2. One-Pot Assays

Post-amplification analysis that requires the opening and closing of the amplification reaction tube, particularly the isothermal amplification reaction tube, increases the risk of aerosol contamination that can lead to false positive results. Therefore, the development of a closed-tube format for CRISPR-Dx would be ideal to minimize the risk of carry-over and cross contaminations. The RT-All-In-One Dual CRISPR-Cas12a (RT-AIOD-CRISPR) assay is one of such examples whereby RT-RPA and CRISPR-Cas12a reagents are added in a single tube and incubated at 37 °C for 40 min before the result is visualized under blue or UV light [14]. Unlike the DETECTR assay in which the collateral activity of Cas12 is induced by the binding of crRNA to dsDNA in a PAM-dependent manner, RT-AIOD-CRISPR relies on crRNAs that are designed without PAM so that the binding of crRNAs to single-stranded amplicon during RPA will still induce the collateral cleavage activity of Cas12. In addition to achieving a LoD of 5 target RNA copies and complete concordance with rRT-PCR results when tested with 28 clinical samples, the authors also showed that the RT-AIOD-CRISPR assay could be performed with a hand warmer and positive results could be observed in as little as 20 min [14].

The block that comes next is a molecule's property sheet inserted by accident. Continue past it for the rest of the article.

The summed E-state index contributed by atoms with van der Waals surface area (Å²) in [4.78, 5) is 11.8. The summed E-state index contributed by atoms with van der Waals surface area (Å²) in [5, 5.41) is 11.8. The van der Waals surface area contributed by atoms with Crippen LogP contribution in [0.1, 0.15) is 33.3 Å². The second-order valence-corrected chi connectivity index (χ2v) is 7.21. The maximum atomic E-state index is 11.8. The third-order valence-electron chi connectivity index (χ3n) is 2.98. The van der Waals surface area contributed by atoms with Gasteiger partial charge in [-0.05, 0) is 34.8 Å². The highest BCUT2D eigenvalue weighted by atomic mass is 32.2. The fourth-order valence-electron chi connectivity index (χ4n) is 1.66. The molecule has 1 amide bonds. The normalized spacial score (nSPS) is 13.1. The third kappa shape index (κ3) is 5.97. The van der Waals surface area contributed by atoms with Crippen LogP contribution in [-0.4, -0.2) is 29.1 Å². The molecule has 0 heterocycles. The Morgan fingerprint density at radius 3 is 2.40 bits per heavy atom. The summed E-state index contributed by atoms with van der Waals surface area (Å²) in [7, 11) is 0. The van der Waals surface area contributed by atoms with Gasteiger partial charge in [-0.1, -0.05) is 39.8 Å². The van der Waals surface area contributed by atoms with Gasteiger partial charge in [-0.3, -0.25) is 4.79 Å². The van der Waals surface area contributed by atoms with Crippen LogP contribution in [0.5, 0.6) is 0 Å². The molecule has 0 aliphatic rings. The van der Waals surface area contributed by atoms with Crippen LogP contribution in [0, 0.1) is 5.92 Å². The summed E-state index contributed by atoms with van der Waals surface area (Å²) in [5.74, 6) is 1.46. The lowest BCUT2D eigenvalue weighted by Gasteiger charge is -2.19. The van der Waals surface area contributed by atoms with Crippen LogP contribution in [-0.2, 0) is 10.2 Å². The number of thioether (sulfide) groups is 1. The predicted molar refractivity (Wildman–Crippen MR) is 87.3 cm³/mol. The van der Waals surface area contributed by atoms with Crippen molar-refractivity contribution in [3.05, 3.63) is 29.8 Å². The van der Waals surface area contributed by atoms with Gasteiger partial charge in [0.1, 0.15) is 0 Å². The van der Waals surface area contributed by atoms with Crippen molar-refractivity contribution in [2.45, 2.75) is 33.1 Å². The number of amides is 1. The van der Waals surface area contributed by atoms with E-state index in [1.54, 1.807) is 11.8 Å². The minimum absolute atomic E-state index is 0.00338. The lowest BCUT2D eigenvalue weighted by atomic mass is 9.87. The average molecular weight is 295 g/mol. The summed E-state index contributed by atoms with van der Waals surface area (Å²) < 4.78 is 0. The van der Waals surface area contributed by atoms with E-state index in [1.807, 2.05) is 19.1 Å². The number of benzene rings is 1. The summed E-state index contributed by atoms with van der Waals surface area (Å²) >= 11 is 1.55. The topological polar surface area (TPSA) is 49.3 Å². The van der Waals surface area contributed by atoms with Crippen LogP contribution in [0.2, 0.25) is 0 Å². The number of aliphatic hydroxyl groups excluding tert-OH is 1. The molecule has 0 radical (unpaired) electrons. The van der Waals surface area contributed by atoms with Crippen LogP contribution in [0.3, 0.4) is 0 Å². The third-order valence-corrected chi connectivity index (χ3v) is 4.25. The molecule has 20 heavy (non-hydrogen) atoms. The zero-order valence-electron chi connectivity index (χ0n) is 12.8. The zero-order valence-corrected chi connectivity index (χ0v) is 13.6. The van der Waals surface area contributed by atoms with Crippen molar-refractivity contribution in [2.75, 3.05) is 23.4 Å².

Contrary to the strategy used by Ding et al. [14], other researchers sought to avoid the cis-cleavage activity of Cas12 during the amplification process physically by separating the CRISPR-Cas reaction mixture from the amplification reaction mixture within the confine of a single tube. This is typically achieved by placing the CRISPR-Cas reaction mixture within the lid of the tube while the amplification reaction mixture is placed at the bottom of the tube with or without a layer of mineral oil [15][16][17][18][19]. Upon completion of the amplification process, the solution is either mixed by inverting the tube manually or subjecting the tube to a brief spin. Due to the use of RT-LAMP as the amplification method, the assay protocol developed by Chen et al. [15], Wanget al. [16], and Pang et al. [17] required different incubation temperatures for amplification and Cas12, assay whereas the RT-RPA-based OR-DETECTR assay developed by Sun et al. [18] only requires a single incubation temperature. Result are then interpreted based on visual inspection under blue/UV light or via a fluorescence read-out. The reported LoD for these one-pot assays ranged from 2.5 copies/µL to 45 copies/µL and achieved 97%–100% concordance with rRT-PCR results when tested with clinical specimens (n = 14–100) [16][17][18]. Like Samacoits et al. [13], Chen et al. [15] also capitalized on 3D printing technology to fabricate a portable instrument for fluorescence imaging with a smartphone camera, but result interpretation was based on visual inspection instead of a cloud-based analysis and the LoD attained was 20 copies/reaction [15].